sub _internal_tweaking { ... } • Historical note: broken in Perl4 • Made the subroutine a member of ALL packages
  37. 37. Chapter 4. Values and Expressions • How literals look • How expressions operate
  38. 38. Section 4.1. String Delimiters • Damian says “Use double quotes when you’re interpolating” • Example:“hello $person” • But ‘hello world’ (note single quotes) • In contrast, I always use double quotes • I’m lazy • I often edit code later to add something that needs it • There’s no efficiency difference • Perl compiles “foo” and ‘foo’ identically
  39. 39. Section 4.2. Empty Strings • Use q{} for the empty string • The rest of this page intentionally left blank • And empty
  40. 40. Section 4.3. Single-Character Strings • Likewise, use q{X} for the single character X. • Again, I can disagree with this • But it helps these stand out:
 my $result = join(q{,},
 ‘this’,
 ‘that’,
 ); • That first comma deserves a bit of special treatment.
  41. 41. Section 4.4. Escaped Characters • Use named escapes instead of magical constants • Bad:“x7fx06x18Z” • Good:
 use charnames qw{:full};
 “N{DELETE}N{ACKNOWLEDGE}N{CANCEL}Z” • For some meaning of “good” • Damian claims that is “self documenting” • Yeah, right
  42. 42. Section 4.5. Constants • Create constants with the Readonly module • Don’t use “constant”, even though it’s core • use constant PI => 3; • You can’t interpolate these easily: • print “In indiana, pi is @{[PI]}n”; • Instead, get Readonly from the CPAN: • Readonly my $PI => 3; • Now you can interpolate: • print “In indiana, pi is $PIn”; • Or consider Const::Fast or Attribute::Constant • 20 to 30 times faster than Readonly • neilb.org/reviews/constants.html for more
  43. 43. Section 4.6. Leading Zeros • Don’t pad decimal numbers with leading 0’s • They become octal • 001, 002, 004, 008 • Only barfs on 008! • Damian says “don’t use leading 0’s ever” • Use oct() for octal values: oct(600) instead of 0600 • Yeah, right • Could confuse some readers • But only those who haven’t read the Llama
  44. 44. Section 4.7. Long Numbers • Use underscores in long numbers • Instead of 123456, write 123_456 • What? You didn’t know? • Yeah, underscores in a number are ignored • 12_34_56 is also the same • As is 1________23456 • Works in hex/oct too:
 0xFF_FF_00_FF
  45. 45. Section 4.8. Multiline Strings • Layout multiline strings over multiple lines • Sure, you can do this:
 my $message = “You idiot!
 You should have enabled the frobulator!
 ”; • Use this instead:
 my $message
 = “You idiot!n”
 .“You should have enabled the formulator!n”
 ; • This text can be autoindented more nicely
  46. 46. Section 4.9. Here Documents • Use a here-doc for more than two lines • Such as:
 my $usage = <<”END_USAGE”;
 1) insert plug
 2) turn on power
 3) wait 60 seconds for warm up
 4) pull plug if sparks appear during warm up
 END_USAGE
  47. 47. Section 4.10. Heredoc Indentation • Use a “theredoc” when a heredoc would have been indented:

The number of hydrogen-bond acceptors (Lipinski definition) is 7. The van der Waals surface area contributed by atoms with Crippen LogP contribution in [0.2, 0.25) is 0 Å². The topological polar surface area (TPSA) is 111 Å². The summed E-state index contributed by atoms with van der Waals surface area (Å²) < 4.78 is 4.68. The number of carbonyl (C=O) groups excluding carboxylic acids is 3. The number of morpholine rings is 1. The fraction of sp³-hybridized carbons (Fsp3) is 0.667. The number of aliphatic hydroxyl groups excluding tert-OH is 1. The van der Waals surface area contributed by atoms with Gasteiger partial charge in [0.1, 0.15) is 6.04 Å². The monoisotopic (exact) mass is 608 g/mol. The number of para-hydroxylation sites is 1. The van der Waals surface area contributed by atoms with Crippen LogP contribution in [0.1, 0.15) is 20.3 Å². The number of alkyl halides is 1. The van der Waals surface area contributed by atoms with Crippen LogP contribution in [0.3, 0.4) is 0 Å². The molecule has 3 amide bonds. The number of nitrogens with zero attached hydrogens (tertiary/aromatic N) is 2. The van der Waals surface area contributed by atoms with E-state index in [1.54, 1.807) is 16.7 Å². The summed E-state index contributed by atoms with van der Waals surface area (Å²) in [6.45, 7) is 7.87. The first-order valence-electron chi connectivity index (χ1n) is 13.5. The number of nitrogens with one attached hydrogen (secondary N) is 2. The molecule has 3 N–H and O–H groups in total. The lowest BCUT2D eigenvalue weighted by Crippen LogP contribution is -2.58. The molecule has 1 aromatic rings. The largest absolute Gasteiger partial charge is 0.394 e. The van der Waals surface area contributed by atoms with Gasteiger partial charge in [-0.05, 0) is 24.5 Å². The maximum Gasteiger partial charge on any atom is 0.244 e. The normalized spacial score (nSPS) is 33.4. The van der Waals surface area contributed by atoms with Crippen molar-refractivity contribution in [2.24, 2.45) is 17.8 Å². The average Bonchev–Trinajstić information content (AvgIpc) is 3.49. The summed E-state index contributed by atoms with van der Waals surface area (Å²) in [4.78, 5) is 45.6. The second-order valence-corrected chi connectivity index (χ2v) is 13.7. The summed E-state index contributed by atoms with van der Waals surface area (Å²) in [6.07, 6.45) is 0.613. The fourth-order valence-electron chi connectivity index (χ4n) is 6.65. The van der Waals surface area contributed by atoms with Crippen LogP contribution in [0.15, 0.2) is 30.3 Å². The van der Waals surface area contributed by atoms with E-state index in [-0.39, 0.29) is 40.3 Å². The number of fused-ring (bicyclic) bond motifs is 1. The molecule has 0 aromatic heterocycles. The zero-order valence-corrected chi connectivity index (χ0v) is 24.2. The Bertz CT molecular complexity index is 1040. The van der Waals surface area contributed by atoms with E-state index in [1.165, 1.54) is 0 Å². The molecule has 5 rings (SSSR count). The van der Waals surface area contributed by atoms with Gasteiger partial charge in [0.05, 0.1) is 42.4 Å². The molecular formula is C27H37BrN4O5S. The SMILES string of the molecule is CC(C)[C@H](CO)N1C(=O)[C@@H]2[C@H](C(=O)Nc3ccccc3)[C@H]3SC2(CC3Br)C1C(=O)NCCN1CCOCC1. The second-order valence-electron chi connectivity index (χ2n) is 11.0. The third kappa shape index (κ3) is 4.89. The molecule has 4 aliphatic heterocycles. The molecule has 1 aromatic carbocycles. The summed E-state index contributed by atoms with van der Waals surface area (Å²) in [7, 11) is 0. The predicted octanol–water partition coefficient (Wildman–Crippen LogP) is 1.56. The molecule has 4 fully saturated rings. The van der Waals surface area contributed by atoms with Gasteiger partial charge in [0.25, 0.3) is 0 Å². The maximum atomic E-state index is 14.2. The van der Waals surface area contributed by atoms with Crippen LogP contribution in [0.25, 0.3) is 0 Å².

use Readonly;
 Readonly my $USAGE = <<”END_USAGE”;
 1) insert plug
 2) turn on power
 END_USAGE • Now you can use it in any indented code
 if ($usage_error) {
 print $USAGE;
 }
  48. 48. Section 4.11. Heredoc Terminators • Make heredocs end the same • Suggestion:“END_” followed by the type of thing • END_MESSAGE • END_SQL • END_OF_WORLD_AS_WE_KNOW_IT • All caps to stand out
  49. 49. Section 4.12. Heredoc Quoters • Always use single or double quotes around terminator • Makes it clear what kind of interpolation is being used • <<”END_FOO” gets double-quote interpolation • <<’END_FOO’ gets single-quote • Default is actually double-quote • Most people don’t know that
  50. 50. Section 4.13. Barewords • Grrr • Don’t use barewords • You can’t use them under strict anyway • Instead of: @months = (Jan, Feb, Mar); • Use: @months = qw(Jan Feb Mar);
  51. 51. Section 4.14. Fat Commas • Reserve => for pairs • As in:
 my %score = (
 win => 30,
 tie => 15,
 loss => 10,
 ); • Don’t use it to replace comma • Bad: rename $this => $that • What if $this is “FOO”: use constant FOO => ‘File’ • rename FOO => $that would be a literal “FOO” instead
  52. 52. Section 4.15. Thin Commas • Don’t use commas in place of semicolons as sequence • Bad:
 ($a = 3), print “$an”; • Good:
 $a = 3; print “$an”; • If a sequence is desired where an expression must be... • Use a do-block:
 do { $a = 3; print “$an” };
  53. 53. Section 4.16. Low-Precedence Operators • Don’t mix and/or/not with && || ! in the same expression • Too much potential confusion: not $finished || $result • Not the same as !$finished || $result • Reserve and/or/not for outer control flow: print $foo if not $this; unlink $foo or die;
  54. 54. Section 4.17. Lists • Parenthesize every raw list • Bad: @x = 3, 5, 7; (broken!) • Good: @x = (3, 5, 7);
  55. 55. Section 4.18. List Membership • Consider any() from List::MoreUtils:
 if (any { $requested_slot == $_ } @allocated_slots) { ... } • Stops checking when a true value has been seen • However, for “eq” test, use a predefined hash:
 my @ACTIONS = qw(open close read write);
 my %ACTIONS = map { $_ => 1 } @ACTIONS;
 ....
 if ($ACTIONS{$first_word}) { ... } # seen an action
  56. 56. Chapter 5. Variables • A program without variables would be rather useless • Names are important